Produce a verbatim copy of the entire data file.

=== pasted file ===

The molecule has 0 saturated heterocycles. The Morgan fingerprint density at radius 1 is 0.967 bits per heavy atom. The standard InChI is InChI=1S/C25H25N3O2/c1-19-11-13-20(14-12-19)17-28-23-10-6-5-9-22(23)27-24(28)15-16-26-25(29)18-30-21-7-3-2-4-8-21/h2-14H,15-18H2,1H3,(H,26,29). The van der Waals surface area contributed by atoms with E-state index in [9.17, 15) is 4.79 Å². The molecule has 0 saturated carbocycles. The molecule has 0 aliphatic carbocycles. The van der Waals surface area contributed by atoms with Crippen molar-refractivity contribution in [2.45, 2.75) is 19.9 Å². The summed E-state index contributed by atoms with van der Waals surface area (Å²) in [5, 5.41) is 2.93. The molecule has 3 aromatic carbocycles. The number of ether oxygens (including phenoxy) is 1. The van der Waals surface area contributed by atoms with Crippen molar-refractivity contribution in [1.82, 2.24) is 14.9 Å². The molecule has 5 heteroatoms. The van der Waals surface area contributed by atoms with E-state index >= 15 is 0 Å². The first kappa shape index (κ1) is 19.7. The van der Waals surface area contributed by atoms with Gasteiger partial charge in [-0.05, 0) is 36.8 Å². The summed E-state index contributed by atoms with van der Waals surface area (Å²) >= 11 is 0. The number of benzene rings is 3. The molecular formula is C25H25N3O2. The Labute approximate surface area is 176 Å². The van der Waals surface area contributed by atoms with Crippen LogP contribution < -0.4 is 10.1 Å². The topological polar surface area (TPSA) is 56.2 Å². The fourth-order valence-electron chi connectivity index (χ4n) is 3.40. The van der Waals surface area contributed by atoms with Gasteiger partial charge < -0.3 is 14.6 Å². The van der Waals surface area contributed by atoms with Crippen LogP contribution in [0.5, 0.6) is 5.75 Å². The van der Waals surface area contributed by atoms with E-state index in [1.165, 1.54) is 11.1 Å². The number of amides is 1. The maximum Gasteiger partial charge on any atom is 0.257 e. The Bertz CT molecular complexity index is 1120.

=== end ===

The molecule has 0 saturated heterocycles. The Morgan fingerprint density at radius 1 is 0.967 bits per heavy atom. The standard InChI is InChI=1S/C25H25N3O2/c1-19-11-13-20(14-12-19)17-28-23-10-6-5-9-22(23)27-24(28)15-16-26-25(29)18-30-21-7-3-2-4-8-21/h2-14H,15-18H2,1H3,(H,26,29). The van der Waals surface area contributed by atoms with E-state index in [9.17, 15) is 4.79 Å². The molecule has 0 saturated carbocycles. The molecule has 0 aliphatic carbocycles. The van der Waals surface area contributed by atoms with Crippen molar-refractivity contribution in [2.45, 2.75) is 19.9 Å². The summed E-state index contributed by atoms with van der Waals surface area (Å²) in [5, 5.41) is 2.93. The molecule has 3 aromatic carbocycles. The number of ether oxygens (including phenoxy) is 1. The van der Waals surface area contributed by atoms with Crippen molar-refractivity contribution in [1.82, 2.24) is 14.9 Å². The molecule has 5 heteroatoms. The van der Waals surface area contributed by atoms with E-state index >= 15 is 0 Å². The first kappa shape index (κ1) is 19.7. The van der Waals surface area contributed by atoms with Gasteiger partial charge in [-0.05, 0) is 36.8 Å². The summed E-state index contributed by atoms with van der Waals surface area (Å²) >= 11 is 0. The number of benzene rings is 3. The molecular formula is C25H25N3O2. The Labute approximate surface area is 176 Å². The van der Waals surface area contributed by atoms with Crippen LogP contribution < -0.4 is 10.1 Å². The topological polar surface area (TPSA) is 56.2 Å². The fourth-order valence-electron chi connectivity index (χ4n) is 3.40. The van der Waals surface area contributed by atoms with Gasteiger partial charge < -0.3 is 14.6 Å². The van der Waals surface area contributed by atoms with Crippen LogP contribution in [0.5, 0.6) is 5.75 Å². The van der Waals surface area contributed by atoms with E-state index in [1.165, 1.54) is 11.1 Å². The number of amides is 1. The maximum Gasteiger partial charge on any atom is 0.257 e. The Bertz CT molecular complexity index is 1120.